Pour a tablespoon of the remaining olive oil into a small, non-stick frying pan (ours was perfect at 9 inches / 23cm in diameter) and heat on medium heat. When it’s hot, give your potato/onion mixture a final stir, and pour it carefully into the pan. Make sure it’s spread out evenly. The egg will start cooking all around the edges. Work the sides to get your omelette into a nice tortilla shape. Once the sides start cooking, carefully lift up one side of the omelet to check if the egg has slightly browned. At this point, the inside of the mixture should not be cooked through, and the egg will still look loose and uncooked on top – that’s all good.
When you see that the omelette has browned on the bottom, it’s time to turn it over ! Here’s what you do. Take the frying pan to a clear surface and place your largest plate over it ( it should be at least a few inches bigger than the pan and the upper part of the plate is facing the tortilla in the pan). Then with one hand on the frying pan handle and the other on top of the plate, quickly turn the pan / plate over so that you now have the tortilla browned side up, served on the plate !
Put your frying pan back on the stove/hob and put just enough of the remaining oil to cover the bottom and sides of the pan. Let it warm up for about 30seconds. Now slide the omelette back into the frying pan, brown side up. This is why Paul says to put a little oil on the plate – if you don’t it can be tricky sliding the omelette off again. Use your spatula ( by the way we use our can’t live without silicone spatula ( you can use a ´scoopatula´ like this for everything! ) Cook for another 3 to 4 minutes.
Sneak a peek to see how well it is browning on the bottom, and when you’re satisfied, turn the heat off and let the tortilla sit in the pan for a few more minutes. Then slide it off onto a plate, slice, and serve.
Well I suppose these 7 tips are what get you to tortilla heaven!
1. I can’t remember where we heard it, but if you put the seasoning (the salt) in your egg now, rather than in the mixture in the pan, then it tastes better! So we do it that way of course.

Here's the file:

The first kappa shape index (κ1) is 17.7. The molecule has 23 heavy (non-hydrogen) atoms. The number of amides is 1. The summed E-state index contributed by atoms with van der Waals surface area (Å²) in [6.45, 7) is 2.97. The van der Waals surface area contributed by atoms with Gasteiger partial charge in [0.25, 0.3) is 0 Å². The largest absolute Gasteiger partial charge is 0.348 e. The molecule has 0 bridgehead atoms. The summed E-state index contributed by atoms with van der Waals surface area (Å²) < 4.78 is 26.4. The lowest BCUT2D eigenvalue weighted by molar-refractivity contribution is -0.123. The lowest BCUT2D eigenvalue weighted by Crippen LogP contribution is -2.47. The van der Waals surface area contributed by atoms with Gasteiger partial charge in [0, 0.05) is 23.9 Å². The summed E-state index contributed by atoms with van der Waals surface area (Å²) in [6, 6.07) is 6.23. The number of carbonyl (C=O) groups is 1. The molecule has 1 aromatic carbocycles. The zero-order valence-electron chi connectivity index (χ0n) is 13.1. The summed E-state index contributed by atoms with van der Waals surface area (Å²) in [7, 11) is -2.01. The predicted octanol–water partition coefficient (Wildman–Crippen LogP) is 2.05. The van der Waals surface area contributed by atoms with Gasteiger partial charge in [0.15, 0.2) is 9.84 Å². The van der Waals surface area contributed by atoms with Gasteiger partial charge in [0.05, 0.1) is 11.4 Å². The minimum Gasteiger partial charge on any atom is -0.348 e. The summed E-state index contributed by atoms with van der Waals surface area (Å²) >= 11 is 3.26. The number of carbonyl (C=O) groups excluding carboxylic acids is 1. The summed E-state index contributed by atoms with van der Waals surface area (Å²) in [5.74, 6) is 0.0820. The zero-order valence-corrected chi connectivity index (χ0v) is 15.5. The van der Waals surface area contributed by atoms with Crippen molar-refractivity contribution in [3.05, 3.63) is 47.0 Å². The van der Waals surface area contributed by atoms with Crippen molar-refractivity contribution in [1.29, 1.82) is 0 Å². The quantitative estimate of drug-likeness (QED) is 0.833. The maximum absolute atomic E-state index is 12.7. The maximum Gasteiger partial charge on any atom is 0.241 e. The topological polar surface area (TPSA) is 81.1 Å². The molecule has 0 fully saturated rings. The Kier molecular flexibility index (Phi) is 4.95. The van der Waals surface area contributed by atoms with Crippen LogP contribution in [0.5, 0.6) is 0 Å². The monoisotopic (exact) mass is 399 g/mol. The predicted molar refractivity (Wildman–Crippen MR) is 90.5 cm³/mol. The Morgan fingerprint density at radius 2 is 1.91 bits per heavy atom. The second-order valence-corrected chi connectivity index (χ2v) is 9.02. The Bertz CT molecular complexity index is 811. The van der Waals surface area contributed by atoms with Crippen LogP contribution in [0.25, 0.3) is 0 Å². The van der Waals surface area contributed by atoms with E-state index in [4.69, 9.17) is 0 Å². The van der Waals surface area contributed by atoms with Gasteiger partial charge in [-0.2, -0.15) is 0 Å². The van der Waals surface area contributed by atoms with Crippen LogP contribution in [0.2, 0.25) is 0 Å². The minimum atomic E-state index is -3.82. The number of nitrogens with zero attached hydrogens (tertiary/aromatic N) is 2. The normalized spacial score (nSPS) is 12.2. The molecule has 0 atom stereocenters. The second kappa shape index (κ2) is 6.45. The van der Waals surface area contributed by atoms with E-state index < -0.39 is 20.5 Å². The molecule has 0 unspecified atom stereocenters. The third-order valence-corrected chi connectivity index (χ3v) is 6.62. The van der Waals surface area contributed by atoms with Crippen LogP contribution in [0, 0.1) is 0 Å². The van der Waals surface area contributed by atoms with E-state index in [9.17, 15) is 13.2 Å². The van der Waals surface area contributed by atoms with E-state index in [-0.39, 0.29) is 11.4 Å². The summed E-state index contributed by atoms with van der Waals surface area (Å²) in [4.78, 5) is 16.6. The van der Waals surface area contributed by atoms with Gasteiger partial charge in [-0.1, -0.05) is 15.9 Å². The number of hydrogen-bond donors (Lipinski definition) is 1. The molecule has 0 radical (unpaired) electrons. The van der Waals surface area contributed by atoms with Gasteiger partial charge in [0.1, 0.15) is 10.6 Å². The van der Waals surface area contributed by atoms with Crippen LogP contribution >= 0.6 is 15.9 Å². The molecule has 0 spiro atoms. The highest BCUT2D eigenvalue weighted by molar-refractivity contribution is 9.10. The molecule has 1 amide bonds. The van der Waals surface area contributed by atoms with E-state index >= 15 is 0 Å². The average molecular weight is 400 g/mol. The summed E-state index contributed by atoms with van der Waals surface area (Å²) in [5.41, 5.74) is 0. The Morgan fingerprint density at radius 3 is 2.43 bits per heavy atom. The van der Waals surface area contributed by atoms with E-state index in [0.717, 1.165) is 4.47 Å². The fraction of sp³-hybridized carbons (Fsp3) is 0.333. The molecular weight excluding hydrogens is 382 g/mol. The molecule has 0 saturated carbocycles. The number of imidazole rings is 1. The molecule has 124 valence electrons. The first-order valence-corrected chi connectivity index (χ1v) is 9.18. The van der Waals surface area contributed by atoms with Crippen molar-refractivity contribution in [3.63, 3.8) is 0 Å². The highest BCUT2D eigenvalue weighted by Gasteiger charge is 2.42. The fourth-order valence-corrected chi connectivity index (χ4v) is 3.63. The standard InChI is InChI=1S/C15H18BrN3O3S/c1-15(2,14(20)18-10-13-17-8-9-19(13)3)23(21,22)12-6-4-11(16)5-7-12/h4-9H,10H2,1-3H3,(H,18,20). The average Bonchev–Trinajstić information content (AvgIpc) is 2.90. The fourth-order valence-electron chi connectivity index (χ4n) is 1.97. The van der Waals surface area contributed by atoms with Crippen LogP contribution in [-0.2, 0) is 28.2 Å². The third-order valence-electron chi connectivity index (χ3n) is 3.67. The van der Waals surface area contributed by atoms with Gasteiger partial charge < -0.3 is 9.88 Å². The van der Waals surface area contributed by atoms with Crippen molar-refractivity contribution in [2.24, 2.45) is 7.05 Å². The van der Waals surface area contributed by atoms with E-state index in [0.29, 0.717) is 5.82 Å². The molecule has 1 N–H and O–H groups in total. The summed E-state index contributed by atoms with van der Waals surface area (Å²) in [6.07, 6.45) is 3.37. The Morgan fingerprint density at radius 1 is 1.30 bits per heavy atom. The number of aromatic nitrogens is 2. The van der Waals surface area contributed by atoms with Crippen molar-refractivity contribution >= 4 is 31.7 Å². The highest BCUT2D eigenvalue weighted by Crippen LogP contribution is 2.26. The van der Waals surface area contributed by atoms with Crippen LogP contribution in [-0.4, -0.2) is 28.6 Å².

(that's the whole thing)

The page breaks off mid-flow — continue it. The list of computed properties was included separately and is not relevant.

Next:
2. You’ll know your potatoes are ready when you poke into a potato and it easily breaks in two (step 4).
3. At step 5, Paul admitted to me that he doesn’t always spread the mix out ! He just puts it back in the bowl and waits for it to cool. The main point here is to let the oil cool so that when you add the raw egg next, it doesn’t start to cook too early in the hot oil.
4. Seriouseats recommend this same size pan for twice the quantity (see step 7) but we found this size made the perfect thickness for a beginner. Maybe as you get more advanced at this you could make a super thick one in the same size pan and this would get the inside even more moist?
5. Be careful not to get the pan too hot so as not to burn the oil or the omelette.
6. Paul recommends popping a little oil on the plate first (step8) … so that it will slide off easily.
7. When you’re done, save the oil in a jar for your next tortilla-making session, or use it for other cooking, or even in a simple salad dressing! It’s extra tasty after being cooked with the potatoes and onions, so I use it when I want to use very little oil in a dish to maximise the flavour with the minimum oil.
This is the latest one we made. With spicy Spanish chorizo in it.
The best tortilla we’ve found on our travels
At a bar, café, or restaurant, it’s hard to get a bad tortilla. Home-made by the Spanish is the best !
Hands down the best tortillas we ever had were served in the old tapas cafés in Bilbao. Since we had these, we became very ‘judgy’ about the quality of our tortillas very quickly and found it so difficult to buy a good one, even if it was wrapped simply and looked homemade, on the deli counter at a supermarket.
It has to be unctuously rich, thick, full (of potato, or whatever else), a little warm is best, and most of all it has to be nice and moist in the inside.
When we first lived in Palma de Mallorca we were really excited to see a little restaurant totally devoted to tortillas – yes, a tortilla restaurant ! We tried it, and were sadly disappointed so we won’t share the name with you here. The best tortillas we found here are in the “la Rosa Vermuteria” and “Bar España” . Now we are back for springtime 2022 and have tried both out again. They’re both getting bigger and bigger in size – really it’s all I needed for lunch.
Bar España wins as the best we’ve had here so far!